Between these two extremes there exist all the in-between forms, where we probably find most research. But Schön is difficult to put into one or the other of these two categories. In some rather unique way he succeeds in ”escaping” the demanding portions of both of these approaches. Schön doesn’t get close to his object of study with a well-developed conceptual structure or with highly specialized conceptualizing. Nor does he get close to his empirical material in a particularly methodical way, and above all not with the degree of detail and exactness that is usually required.

One can read Schön’s texts as though it’s neither the concepts nor the empirical material that prevail. Instead it is the well developed object of study. In order to achieve the greatest possible understanding for this object, Schön simultaneously approaches it from all sides. Concepts are captured and refined in interplay with both general and detailed descriptions of the empirical. We get a better feeling for the theoretical concepts at the same time that we get a better and deeper picture of the empirical. Through this process, what is being made more precise is the object of study. The Swedish philosopher Hans Larsson has in his book Intuition succeeded in capturing, in his wonderful language, how this takes place. He writes concerning the danger of making concepts too precise too early:

"It is an altogether too common piece of theater, that while we demonstrate with the cage of definition in hand, the bird that we think we have flies away, back to freedom." (Larsson, 1892, p. 60)

Larsson also describes how the development of an understanding in the way I attributed above to Schön must take place; how it is a delicate, slow and sensitive process.

"And every new concrete stroke he draws, makes the border somewhat more distinct for the concepts he wants to define; his thoughts hover less and less in the blue and get closer to the objective .... How many of these concrete strokes, from the pictures constantly appearing out of life, and out of the most deceptive, fleeting, inner life, are needed in order to achieve such a fixing." (Larsson, 1982, p. 65)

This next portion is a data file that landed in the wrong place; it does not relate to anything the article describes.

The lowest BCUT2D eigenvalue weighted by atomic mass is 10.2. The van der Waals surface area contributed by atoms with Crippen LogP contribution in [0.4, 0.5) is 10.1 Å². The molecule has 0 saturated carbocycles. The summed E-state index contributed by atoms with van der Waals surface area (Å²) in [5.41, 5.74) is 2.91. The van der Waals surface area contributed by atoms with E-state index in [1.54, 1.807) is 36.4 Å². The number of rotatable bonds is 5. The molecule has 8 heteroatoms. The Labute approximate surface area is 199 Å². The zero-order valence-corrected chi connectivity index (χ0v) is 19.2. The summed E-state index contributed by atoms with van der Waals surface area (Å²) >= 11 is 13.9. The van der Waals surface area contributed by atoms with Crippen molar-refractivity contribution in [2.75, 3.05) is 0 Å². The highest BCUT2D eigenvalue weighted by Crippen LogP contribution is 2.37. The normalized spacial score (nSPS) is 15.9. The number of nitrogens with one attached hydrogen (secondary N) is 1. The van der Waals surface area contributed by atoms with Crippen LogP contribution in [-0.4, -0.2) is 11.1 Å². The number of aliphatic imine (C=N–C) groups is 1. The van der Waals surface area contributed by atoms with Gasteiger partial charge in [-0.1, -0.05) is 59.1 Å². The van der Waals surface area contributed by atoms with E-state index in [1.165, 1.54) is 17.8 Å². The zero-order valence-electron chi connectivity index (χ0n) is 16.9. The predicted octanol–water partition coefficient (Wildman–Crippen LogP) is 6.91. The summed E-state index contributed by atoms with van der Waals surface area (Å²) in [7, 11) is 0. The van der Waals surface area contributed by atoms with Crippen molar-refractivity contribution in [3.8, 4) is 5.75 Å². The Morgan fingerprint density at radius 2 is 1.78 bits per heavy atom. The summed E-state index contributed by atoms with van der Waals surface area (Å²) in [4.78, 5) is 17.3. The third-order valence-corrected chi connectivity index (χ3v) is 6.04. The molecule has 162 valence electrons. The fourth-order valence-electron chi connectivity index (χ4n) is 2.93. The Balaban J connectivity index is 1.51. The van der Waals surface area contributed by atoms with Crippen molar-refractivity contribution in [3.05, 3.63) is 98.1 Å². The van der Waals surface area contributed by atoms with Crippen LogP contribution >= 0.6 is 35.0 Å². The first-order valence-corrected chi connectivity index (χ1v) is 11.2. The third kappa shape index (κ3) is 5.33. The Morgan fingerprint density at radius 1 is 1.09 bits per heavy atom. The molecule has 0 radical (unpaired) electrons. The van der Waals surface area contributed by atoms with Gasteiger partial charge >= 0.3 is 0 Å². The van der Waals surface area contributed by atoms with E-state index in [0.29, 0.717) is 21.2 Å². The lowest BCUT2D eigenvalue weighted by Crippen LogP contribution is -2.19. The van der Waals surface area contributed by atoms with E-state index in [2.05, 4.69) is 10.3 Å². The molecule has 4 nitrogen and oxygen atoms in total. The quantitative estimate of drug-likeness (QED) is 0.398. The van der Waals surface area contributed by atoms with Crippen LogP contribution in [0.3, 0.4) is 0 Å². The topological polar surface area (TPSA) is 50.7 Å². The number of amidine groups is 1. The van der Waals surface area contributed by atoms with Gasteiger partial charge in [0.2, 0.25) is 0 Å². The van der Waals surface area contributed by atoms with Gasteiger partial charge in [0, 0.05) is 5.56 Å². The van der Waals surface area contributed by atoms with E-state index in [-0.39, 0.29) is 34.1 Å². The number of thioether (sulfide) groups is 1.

Larsson also presents a wonderful description of how a successful approach must take place. I can see only that the description corresponds well with many of the studies Schön has made.

"I’m quite aware: the borderline drawn up in this way is in a certain way wide, but the area is completely surrounded, and inside the drawn line is the object being defined. You want to tighten up the line, but you have to make sure that when you do so the object doesn’t disappear.
Don’t get too aggressive with your definitions. You want to get your hands on the truth: well and good - if you can! The secret of life is like a bird in the woods. Don’t become one of those who rush unskillfully around wanting to catch him dead or alive. Make your approach carefully and keep yourself still - so you may get to hear him sing." (Larsson, 1892, p. 67)